Terrence McMahon got some vindication Monday.
The Federal Circuit U.S. Court of Appealsagainst the noted trial lawyer's firm, McDermott, Will & Emery, and client Medtronic Inc.
Colorado Senior U.S. District Judge Richard Matsch had excoriated McMahon and his co-counsel Vera Elson in February 2008 for proceeding "cavalierly, with reckless indifference to the merits of Medtronic's infringement claims," in a patent dispute with BrainLAB over surgical equipment.
In a detailed 38-page ruling, a three-judge Federal Circuit panel unanimously concluded that Matsch was too tough on the McDermott lawyers.
Judge William Bryson wrote for the panel that "Medtronic did not improperly prolong the proceedings by pursuing its claims through trial" and disagreed "with most of the district court's criticisms of Medtronic's litigation tactics."
A blustery, battle-tested trial lawyer, McMahon said he was "delighted" by the decision.
"This is a complete vindication of the trial work we did for Medtronic, and I'm pleased that the Federal Circuit has concluded that we engaged in proper and zealous advocacy," he said.
Medtronic sued in 1998, accusing BrainLAB of infringing on its patents with the VectorVision line of image-guided surgical navigation equipment. Matsch refused to dismiss the case on summary judgment and a jury handed Medtronic a $51 million win. That verdict has since been overturned. It was only after the trial that Matsch issued the sanctions, ordering McDermott and Medtronic to pay $4.3 million worth of BrainLAB's legal fees.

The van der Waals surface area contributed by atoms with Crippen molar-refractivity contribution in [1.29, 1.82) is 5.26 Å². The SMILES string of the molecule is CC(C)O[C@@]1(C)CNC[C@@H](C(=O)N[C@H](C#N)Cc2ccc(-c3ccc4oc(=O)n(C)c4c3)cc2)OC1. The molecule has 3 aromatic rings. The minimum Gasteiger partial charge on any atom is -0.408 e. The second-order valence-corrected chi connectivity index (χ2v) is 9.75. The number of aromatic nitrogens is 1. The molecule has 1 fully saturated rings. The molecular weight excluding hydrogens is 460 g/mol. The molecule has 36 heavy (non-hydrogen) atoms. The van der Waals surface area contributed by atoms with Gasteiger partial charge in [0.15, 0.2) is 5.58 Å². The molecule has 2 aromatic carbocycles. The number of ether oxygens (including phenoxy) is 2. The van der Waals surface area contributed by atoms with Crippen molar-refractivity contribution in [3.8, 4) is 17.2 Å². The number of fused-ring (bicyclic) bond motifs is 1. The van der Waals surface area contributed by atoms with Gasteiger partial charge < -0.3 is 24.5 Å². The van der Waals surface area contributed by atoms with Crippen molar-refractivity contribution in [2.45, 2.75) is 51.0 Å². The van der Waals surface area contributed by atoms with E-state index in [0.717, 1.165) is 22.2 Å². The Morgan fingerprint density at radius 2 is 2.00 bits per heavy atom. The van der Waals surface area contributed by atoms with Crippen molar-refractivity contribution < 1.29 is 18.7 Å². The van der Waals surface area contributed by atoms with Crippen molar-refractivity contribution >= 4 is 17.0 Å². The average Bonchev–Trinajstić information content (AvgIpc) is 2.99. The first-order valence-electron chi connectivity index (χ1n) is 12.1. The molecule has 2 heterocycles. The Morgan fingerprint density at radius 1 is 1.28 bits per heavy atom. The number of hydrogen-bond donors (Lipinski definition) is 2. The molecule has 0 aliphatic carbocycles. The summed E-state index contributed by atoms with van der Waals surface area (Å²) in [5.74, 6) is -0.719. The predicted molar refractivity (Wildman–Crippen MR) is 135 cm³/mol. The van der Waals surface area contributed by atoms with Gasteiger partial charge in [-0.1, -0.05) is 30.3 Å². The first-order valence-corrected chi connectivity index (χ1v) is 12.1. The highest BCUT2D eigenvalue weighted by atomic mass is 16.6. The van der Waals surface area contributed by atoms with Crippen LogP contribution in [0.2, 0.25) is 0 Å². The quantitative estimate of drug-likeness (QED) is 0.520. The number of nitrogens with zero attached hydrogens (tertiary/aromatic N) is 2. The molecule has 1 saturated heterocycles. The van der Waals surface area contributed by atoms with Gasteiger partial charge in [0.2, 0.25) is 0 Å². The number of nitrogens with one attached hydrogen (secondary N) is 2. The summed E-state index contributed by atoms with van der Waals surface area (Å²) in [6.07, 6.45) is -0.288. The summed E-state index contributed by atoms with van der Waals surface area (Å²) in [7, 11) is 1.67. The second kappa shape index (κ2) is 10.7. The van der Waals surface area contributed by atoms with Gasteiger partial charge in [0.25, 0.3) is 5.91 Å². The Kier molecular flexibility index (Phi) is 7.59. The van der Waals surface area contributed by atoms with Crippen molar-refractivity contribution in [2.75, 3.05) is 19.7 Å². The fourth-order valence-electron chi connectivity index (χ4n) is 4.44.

In its reversal, the Federal Circuit echoed an oft-heard criticism about Matsch's order: If the judge didn't like what was going on in the courtroom, why didn't he stop it?
"The district court's characterization of Medtronic's claims as frivolous is undermined by the fact that the court denied BrainLAB's motions for summary judgment and denied each of its motions for [judgment as a matter of law] filed during the trial," Bryson wrote.
The panel only agreed with Matsch about one thing: that McMahon stepped over the line when he argued that a BrainLAB letter to the Food and Drug Administration alluding to the two companies' products as "equivalent" showed evidence of infringement.
"That single incident, viewed in context, is not sufficient to support the district court's finding that this case is 'exceptional,' and it is plainly insufficient to support the broad attorney fee award that the district court entered in this case," Bryson wrote.
Although the panel judges completely vitiated Matsch's order, they bent over backwards to point out that judges should still rule their courtrooms as they see fit.
In a concurrence, Judge Alan Lourie wrote that the court reversed because "each incident had explanations that the panel believed were exonerating," but "this case should not be viewed by district judges as chilling their taking charge of their courtrooms and ensuring that proper arguments are made against proper opponents."
Matsch is a well-respected judge who oversaw the Oklahoma City bombing trial.
Medtronic and McDermott wasted no expense on the appeal. Supreme Court frequenters Seth Waxman, for Medtronic, and Carter Phillips, for McDermott, argued the case before the Federal Circuit. Jay Campbell of Renner, Otto, Boisselle & Sklar represented BrainLAB.